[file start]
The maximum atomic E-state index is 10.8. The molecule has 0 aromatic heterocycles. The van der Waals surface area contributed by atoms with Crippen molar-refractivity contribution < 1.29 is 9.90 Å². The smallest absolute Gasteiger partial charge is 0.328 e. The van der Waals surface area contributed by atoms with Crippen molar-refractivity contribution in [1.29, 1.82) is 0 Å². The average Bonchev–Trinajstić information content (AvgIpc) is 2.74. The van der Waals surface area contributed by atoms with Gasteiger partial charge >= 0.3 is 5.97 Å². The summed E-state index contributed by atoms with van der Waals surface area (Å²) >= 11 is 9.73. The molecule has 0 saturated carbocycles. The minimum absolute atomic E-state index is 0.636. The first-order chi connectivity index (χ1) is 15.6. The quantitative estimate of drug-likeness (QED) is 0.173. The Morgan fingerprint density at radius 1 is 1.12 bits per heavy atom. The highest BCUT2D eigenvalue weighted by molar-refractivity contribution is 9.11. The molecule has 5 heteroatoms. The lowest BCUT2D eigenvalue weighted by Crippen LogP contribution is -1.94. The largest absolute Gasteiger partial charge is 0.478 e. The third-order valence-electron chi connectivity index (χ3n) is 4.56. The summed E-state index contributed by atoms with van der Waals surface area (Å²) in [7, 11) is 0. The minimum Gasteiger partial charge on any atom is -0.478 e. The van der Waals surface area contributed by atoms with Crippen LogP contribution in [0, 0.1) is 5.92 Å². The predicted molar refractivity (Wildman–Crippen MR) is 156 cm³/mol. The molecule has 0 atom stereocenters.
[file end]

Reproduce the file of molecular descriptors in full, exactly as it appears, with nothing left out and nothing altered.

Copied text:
The maximum atomic E-state index is 10.8. The molecule has 0 aromatic heterocycles. The van der Waals surface area contributed by atoms with Crippen molar-refractivity contribution < 1.29 is 9.90 Å². The smallest absolute Gasteiger partial charge is 0.328 e. The van der Waals surface area contributed by atoms with Crippen molar-refractivity contribution in [1.29, 1.82) is 0 Å². The average Bonchev–Trinajstić information content (AvgIpc) is 2.74. The van der Waals surface area contributed by atoms with Gasteiger partial charge >= 0.3 is 5.97 Å². The summed E-state index contributed by atoms with van der Waals surface area (Å²) >= 11 is 9.73. The molecule has 0 saturated carbocycles. The minimum absolute atomic E-state index is 0.636. The first-order chi connectivity index (χ1) is 15.6. The quantitative estimate of drug-likeness (QED) is 0.173. The Morgan fingerprint density at radius 1 is 1.12 bits per heavy atom. The highest BCUT2D eigenvalue weighted by molar-refractivity contribution is 9.11. The molecule has 5 heteroatoms. The lowest BCUT2D eigenvalue weighted by Crippen LogP contribution is -1.94. The largest absolute Gasteiger partial charge is 0.478 e. The third-order valence-electron chi connectivity index (χ3n) is 4.56. The summed E-state index contributed by atoms with van der Waals surface area (Å²) in [7, 11) is 0. The minimum Gasteiger partial charge on any atom is -0.478 e. The van der Waals surface area contributed by atoms with Crippen LogP contribution in [0, 0.1) is 5.92 Å². The predicted molar refractivity (Wildman–Crippen MR) is 156 cm³/mol. The molecule has 0 atom stereocenters.